Considering Dynalist has also very sensitive data, and STILL does not offer 2FA / MFA (like Workflowy), I wonder if this could be a good opportunity to reinforce this idea / project.

This is really worrying and a critical concern. I have a strong password, not used anywhere else, always logoout from my sessions when I’m not using it; but it still terrifies me the possibility that something like this could also happen.

That scared me for a moment because I keep mixing up “Dynalist” and “Workflowy”.

But yeah, a good wake up call that we should all maybe not store sensitive data in too many hackable places, and not re-use passwords on different websites.

Dynlist has better than 2FA. Use Google login rather than email login. Google OAuth has better security features (machine learning, location, ISP, confiorm on phone notification, 2fa, lots of good stuff). A hacker would need to get thru the Google 2FA to reset your password or login to your Dynalist. You can’t really disable the email login altogether without signing up for dynalist again and never making one, but you can generate a super secure password that you just forget and don’t save anywhere. Then just login or password reset via google 2FA.

I’d also advise you not use Google Oauth for the backups location - say a youtube moderator misreads a comment and bans you across all Alphabet properties, and your only dropbox login was Google OAuth, then you just lost your dynalist AND the backups.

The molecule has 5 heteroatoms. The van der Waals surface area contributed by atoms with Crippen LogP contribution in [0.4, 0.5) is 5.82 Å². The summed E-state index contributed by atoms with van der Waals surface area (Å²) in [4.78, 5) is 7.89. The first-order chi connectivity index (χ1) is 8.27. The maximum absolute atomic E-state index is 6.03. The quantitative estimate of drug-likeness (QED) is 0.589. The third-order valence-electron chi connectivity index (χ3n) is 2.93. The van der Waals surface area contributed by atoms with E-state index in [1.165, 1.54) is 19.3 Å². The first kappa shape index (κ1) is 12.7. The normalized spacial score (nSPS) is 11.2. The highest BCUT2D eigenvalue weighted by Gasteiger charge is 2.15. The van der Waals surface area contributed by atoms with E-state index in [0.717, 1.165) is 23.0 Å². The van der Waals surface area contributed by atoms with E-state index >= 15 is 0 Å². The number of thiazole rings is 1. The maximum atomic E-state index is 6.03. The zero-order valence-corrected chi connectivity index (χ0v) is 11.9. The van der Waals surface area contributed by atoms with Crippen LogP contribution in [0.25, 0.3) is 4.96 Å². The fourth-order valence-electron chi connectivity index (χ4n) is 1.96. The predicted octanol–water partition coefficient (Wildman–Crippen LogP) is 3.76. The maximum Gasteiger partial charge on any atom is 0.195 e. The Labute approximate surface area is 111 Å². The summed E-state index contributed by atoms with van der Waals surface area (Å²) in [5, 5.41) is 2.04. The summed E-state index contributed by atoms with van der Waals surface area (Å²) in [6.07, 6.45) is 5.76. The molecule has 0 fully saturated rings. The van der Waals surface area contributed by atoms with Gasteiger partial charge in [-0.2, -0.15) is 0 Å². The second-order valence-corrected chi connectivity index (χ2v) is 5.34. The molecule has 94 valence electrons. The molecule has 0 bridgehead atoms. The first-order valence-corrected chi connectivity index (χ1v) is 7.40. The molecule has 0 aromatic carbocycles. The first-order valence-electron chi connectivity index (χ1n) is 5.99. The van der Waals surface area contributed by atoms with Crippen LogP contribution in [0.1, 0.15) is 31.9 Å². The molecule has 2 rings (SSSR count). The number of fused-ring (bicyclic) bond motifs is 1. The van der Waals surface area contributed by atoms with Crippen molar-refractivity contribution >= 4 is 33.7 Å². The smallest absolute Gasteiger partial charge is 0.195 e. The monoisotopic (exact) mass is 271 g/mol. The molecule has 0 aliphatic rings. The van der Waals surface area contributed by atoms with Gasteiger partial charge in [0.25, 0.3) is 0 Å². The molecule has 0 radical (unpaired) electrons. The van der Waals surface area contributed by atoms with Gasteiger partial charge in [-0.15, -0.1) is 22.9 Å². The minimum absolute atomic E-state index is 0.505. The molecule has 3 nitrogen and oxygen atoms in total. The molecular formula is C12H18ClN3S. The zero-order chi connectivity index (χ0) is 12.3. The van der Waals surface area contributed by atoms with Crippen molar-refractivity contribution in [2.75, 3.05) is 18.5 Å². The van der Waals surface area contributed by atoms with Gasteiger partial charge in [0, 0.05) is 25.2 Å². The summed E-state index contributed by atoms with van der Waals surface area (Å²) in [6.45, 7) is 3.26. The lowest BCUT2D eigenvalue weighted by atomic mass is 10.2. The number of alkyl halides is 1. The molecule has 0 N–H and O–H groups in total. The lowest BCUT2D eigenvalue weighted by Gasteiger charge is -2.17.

Thanks for your inputs. Yes, I started using Dynalist with my Google account linked to it. I have 2FA activated on my Google account for years already. But I don’t believe this link between Dynalist and 2FA Google offer a really good solution as opposed to having Dynalist with its own 2FA mechanism and authentication.
One reason that made me disable the Google OAuth with Dynalist is due to the possibility that my phone or computer gets stolen or hijacked. If someone got his hands on it, then simply open Dynalist app and click “Sign-in with Google”, then boom, no questions asked… Dynalist opens up immediately. To disallow it, I’d have to have access to a different phone or computer, access my Google account (maybe disable the 2FA with the backup codes pre-saved somewhere) and then remove the access link between Dynalist and Google. I’m not sure if changing Google password could help in anything here, but I don’t think so.

Having only the basic Username and Password within Dynalist makes me a bit more secure in this aspect… Maybe it’s just me.

And by the way, the thing you said about the possibility and easiness for Google to disable and purge your entire account is really scary. I wish there could be a way to revert it, but I guess only with a good lawyer… Wonder if Jackie Chiles would be still available…

The only thing that gives me assurance is to not put all my eggs in one basket. Despite Google OAuth being secure, I would not use it for all my accounts because it makes me dependent on Google. I also would not trust DynaList if I didn’t have automatic daily backups to DropBox, and I wouldn’t trust DropBox if it didn’t automatically sync to my home computer, and I wouldn’t trust my home computer if it didn’t autosync to the backup service.

All this is about not losing my data.

A separate question is about securing data from theft. That I haven’t thought deeply about.

Yeah definitely. Sync to cloud but also sync cloud to local. Therefore multiple geographic locations for backups.

Personally I like NAS because my macbook is 512GB but my google drive is 2TB

  • Synology 216+ NAS with two 8TB drives in the default mirror mode (cost me maybe $350 via slickdeals)
    • Set it to CloudSync all your Google Docs as MSOffice files, sync all your Google Drive, Sync Dropbox